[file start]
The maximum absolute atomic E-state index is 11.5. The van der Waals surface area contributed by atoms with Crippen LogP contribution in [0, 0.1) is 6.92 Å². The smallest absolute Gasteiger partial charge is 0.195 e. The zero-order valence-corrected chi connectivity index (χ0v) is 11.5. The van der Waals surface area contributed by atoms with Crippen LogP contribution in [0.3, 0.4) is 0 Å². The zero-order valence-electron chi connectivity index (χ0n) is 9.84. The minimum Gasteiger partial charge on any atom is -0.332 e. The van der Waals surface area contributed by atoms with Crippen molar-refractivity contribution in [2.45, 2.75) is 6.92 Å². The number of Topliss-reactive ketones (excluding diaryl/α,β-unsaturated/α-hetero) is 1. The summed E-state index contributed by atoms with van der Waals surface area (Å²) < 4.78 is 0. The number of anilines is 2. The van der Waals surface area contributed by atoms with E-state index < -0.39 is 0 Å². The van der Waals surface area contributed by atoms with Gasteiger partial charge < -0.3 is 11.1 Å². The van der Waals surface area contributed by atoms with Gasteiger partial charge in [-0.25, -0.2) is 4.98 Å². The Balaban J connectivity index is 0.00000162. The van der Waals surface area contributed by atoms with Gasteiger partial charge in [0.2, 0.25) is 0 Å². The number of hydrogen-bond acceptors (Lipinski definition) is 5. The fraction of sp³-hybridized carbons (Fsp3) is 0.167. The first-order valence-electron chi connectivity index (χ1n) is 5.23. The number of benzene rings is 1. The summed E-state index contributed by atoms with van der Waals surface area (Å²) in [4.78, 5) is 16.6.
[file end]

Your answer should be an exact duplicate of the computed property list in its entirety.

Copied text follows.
The maximum absolute atomic E-state index is 11.5. The van der Waals surface area contributed by atoms with Crippen LogP contribution in [0, 0.1) is 6.92 Å². The smallest absolute Gasteiger partial charge is 0.195 e. The zero-order valence-corrected chi connectivity index (χ0v) is 11.5. The van der Waals surface area contributed by atoms with Crippen LogP contribution in [0.3, 0.4) is 0 Å². The zero-order valence-electron chi connectivity index (χ0n) is 9.84. The minimum Gasteiger partial charge on any atom is -0.332 e. The van der Waals surface area contributed by atoms with Crippen molar-refractivity contribution in [2.45, 2.75) is 6.92 Å². The number of Topliss-reactive ketones (excluding diaryl/α,β-unsaturated/α-hetero) is 1. The summed E-state index contributed by atoms with van der Waals surface area (Å²) < 4.78 is 0. The number of anilines is 2. The van der Waals surface area contributed by atoms with E-state index < -0.39 is 0 Å². The van der Waals surface area contributed by atoms with Gasteiger partial charge < -0.3 is 11.1 Å². The van der Waals surface area contributed by atoms with Gasteiger partial charge in [-0.25, -0.2) is 4.98 Å². The Balaban J connectivity index is 0.00000162. The van der Waals surface area contributed by atoms with Gasteiger partial charge in [0.2, 0.25) is 0 Å². The number of hydrogen-bond acceptors (Lipinski definition) is 5. The fraction of sp³-hybridized carbons (Fsp3) is 0.167. The first-order valence-electron chi connectivity index (χ1n) is 5.23. The number of benzene rings is 1. The summed E-state index contributed by atoms with van der Waals surface area (Å²) in [4.78, 5) is 16.6.